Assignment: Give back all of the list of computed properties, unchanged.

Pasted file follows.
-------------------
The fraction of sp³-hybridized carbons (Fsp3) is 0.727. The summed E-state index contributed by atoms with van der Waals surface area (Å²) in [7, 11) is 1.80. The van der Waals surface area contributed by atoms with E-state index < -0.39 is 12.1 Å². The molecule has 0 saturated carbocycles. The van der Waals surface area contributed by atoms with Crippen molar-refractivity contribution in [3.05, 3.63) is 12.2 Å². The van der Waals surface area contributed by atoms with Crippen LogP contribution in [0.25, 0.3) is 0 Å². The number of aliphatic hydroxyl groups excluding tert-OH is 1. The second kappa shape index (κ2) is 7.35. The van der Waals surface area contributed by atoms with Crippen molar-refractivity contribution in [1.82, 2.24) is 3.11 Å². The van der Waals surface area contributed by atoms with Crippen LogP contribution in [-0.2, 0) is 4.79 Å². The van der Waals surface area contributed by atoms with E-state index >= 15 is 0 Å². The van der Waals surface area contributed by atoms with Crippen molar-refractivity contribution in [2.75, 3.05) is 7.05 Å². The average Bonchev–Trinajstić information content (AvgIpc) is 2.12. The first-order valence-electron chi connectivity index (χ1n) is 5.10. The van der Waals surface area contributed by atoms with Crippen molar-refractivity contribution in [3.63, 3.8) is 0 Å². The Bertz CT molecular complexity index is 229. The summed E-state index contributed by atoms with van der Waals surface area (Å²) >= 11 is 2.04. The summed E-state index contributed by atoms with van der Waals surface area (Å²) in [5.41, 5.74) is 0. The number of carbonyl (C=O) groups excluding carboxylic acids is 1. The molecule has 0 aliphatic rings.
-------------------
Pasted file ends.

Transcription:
The fraction of sp³-hybridized carbons (Fsp3) is 0.727. The summed E-state index contributed by atoms with van der Waals surface area (Å²) in [7, 11) is 1.80. The van der Waals surface area contributed by atoms with E-state index < -0.39 is 12.1 Å². The molecule has 0 saturated carbocycles. The van der Waals surface area contributed by atoms with Crippen molar-refractivity contribution in [3.05, 3.63) is 12.2 Å². The van der Waals surface area contributed by atoms with Crippen LogP contribution in [0.25, 0.3) is 0 Å². The number of aliphatic hydroxyl groups excluding tert-OH is 1. The second kappa shape index (κ2) is 7.35. The van der Waals surface area contributed by atoms with Crippen molar-refractivity contribution in [1.82, 2.24) is 3.11 Å². The van der Waals surface area contributed by atoms with Crippen LogP contribution in [-0.2, 0) is 4.79 Å². The van der Waals surface area contributed by atoms with E-state index >= 15 is 0 Å². The van der Waals surface area contributed by atoms with Crippen molar-refractivity contribution in [2.75, 3.05) is 7.05 Å². The average Bonchev–Trinajstić information content (AvgIpc) is 2.12. The first-order valence-electron chi connectivity index (χ1n) is 5.10. The van der Waals surface area contributed by atoms with Crippen molar-refractivity contribution in [3.63, 3.8) is 0 Å². The Bertz CT molecular complexity index is 229. The summed E-state index contributed by atoms with van der Waals surface area (Å²) >= 11 is 2.04. The summed E-state index contributed by atoms with van der Waals surface area (Å²) in [5.41, 5.74) is 0. The number of carbonyl (C=O) groups excluding carboxylic acids is 1. The molecule has 0 aliphatic rings.